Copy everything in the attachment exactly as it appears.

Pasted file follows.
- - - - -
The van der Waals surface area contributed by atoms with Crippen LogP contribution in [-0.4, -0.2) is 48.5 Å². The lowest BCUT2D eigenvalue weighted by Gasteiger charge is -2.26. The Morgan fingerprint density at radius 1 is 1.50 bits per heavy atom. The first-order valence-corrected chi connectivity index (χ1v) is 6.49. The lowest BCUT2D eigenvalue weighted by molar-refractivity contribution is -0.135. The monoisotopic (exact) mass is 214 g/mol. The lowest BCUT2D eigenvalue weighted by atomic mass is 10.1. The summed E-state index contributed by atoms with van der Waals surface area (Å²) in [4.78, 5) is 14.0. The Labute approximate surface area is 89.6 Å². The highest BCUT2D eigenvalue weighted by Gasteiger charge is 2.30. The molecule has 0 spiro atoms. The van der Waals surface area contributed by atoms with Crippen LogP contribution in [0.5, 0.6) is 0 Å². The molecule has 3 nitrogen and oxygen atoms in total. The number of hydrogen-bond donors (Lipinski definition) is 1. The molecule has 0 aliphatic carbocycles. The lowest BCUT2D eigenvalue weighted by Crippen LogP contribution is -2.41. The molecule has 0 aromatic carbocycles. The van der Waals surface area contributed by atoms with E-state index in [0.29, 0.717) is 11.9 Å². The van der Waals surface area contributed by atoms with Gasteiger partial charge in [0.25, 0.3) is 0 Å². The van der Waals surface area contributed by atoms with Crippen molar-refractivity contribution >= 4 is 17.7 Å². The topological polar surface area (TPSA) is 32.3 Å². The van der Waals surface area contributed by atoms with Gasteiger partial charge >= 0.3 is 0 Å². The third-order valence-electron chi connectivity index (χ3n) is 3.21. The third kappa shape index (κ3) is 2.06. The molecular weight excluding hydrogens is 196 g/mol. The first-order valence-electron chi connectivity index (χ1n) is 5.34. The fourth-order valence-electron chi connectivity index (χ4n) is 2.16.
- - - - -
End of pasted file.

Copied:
The van der Waals surface area contributed by atoms with Crippen LogP contribution in [-0.4, -0.2) is 48.5 Å². The lowest BCUT2D eigenvalue weighted by Gasteiger charge is -2.26. The Morgan fingerprint density at radius 1 is 1.50 bits per heavy atom. The first-order valence-corrected chi connectivity index (χ1v) is 6.49. The lowest BCUT2D eigenvalue weighted by molar-refractivity contribution is -0.135. The monoisotopic (exact) mass is 214 g/mol. The lowest BCUT2D eigenvalue weighted by atomic mass is 10.1. The summed E-state index contributed by atoms with van der Waals surface area (Å²) in [4.78, 5) is 14.0. The Labute approximate surface area is 89.6 Å². The highest BCUT2D eigenvalue weighted by Gasteiger charge is 2.30. The molecule has 0 spiro atoms. The van der Waals surface area contributed by atoms with Crippen LogP contribution in [0.5, 0.6) is 0 Å². The molecule has 3 nitrogen and oxygen atoms in total. The number of hydrogen-bond donors (Lipinski definition) is 1. The molecule has 0 aliphatic carbocycles. The lowest BCUT2D eigenvalue weighted by Crippen LogP contribution is -2.41. The molecule has 0 aromatic carbocycles. The van der Waals surface area contributed by atoms with E-state index in [0.29, 0.717) is 11.9 Å². The van der Waals surface area contributed by atoms with Gasteiger partial charge in [0.25, 0.3) is 0 Å². The van der Waals surface area contributed by atoms with Crippen molar-refractivity contribution >= 4 is 17.7 Å². The topological polar surface area (TPSA) is 32.3 Å². The van der Waals surface area contributed by atoms with Gasteiger partial charge >= 0.3 is 0 Å². The third-order valence-electron chi connectivity index (χ3n) is 3.21. The third kappa shape index (κ3) is 2.06. The molecular weight excluding hydrogens is 196 g/mol. The first-order valence-electron chi connectivity index (χ1n) is 5.34. The fourth-order valence-electron chi connectivity index (χ4n) is 2.16.